Finding the words
While suicide rates have decreased since the 2000s, three people die by suicide every day in Quebec. It is estimated that each loss impacts about 20 people, including painful grief for some. With so many people affected by suicide, it is not a coincidence that this reality inspires some authors, directors and musicians to focus on the subject.
While stories featuring characters dealing with mental health issues or suicidal thoughts may be perceived as touching and genuine, they can also be upsetting and distressing for some people. There is a risk that some people who identify with the character or suicide content may also take their life (known as copy or contagion suicides).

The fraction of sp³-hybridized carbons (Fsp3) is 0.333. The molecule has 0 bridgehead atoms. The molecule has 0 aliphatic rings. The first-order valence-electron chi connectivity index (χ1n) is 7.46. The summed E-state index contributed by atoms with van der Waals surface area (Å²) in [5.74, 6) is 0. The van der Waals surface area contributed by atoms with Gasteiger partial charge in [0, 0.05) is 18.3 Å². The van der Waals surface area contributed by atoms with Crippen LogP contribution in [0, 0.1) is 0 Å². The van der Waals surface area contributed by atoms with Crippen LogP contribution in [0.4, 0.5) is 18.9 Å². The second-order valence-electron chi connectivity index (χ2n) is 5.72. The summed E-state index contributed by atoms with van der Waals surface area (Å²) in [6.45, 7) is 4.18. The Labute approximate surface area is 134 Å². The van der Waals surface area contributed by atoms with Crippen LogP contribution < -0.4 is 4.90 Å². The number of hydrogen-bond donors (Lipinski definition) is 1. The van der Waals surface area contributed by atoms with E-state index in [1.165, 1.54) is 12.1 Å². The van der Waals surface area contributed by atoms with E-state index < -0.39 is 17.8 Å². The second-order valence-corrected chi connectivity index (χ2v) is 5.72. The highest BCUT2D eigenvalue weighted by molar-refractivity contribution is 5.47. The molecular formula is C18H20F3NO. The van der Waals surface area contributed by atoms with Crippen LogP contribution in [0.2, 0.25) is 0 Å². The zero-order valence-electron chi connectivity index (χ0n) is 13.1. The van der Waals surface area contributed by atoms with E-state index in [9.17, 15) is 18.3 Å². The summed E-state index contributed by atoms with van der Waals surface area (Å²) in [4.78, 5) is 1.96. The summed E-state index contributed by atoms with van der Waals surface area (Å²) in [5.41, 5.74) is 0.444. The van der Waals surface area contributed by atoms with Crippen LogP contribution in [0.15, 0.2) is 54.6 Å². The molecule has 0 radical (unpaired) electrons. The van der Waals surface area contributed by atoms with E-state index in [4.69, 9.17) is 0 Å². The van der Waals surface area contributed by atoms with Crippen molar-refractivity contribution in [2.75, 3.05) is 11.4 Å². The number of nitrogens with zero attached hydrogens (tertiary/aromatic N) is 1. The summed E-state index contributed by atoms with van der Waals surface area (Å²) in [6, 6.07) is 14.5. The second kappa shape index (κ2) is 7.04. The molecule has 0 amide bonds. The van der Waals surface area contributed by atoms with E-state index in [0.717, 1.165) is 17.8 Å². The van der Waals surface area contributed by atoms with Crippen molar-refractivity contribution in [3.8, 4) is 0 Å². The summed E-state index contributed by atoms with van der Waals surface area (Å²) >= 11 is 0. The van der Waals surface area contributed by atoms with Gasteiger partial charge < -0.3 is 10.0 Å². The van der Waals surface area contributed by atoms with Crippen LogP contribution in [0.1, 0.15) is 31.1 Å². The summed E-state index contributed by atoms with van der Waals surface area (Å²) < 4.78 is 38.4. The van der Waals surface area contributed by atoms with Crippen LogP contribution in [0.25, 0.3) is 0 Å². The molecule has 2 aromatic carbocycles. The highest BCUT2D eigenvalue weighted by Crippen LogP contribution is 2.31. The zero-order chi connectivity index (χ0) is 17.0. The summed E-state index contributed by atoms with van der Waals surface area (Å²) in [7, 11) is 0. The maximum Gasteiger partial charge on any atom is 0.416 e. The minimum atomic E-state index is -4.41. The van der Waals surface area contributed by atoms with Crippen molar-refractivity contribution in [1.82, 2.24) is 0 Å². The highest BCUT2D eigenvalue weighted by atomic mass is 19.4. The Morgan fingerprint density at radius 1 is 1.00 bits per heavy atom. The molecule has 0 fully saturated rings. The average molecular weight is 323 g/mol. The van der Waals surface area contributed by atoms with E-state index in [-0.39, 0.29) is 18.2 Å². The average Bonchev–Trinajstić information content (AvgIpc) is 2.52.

In Western societies, suicide is increasingly depicted in fiction and often sensationalized. The scenes are longer and more detailed than before. Because suicide can affect people in different ways, it is recommended to consider at the beginning of the creative process whether talking about it is necessary. If it is, how should it be addressed in a respectful and preventive way? The idea is not to create a taboo, but to choose the right way of addressing and talking about suicide. A better understanding of suicide and the related myths and risk factors can also make a work of fiction more safe and realistic.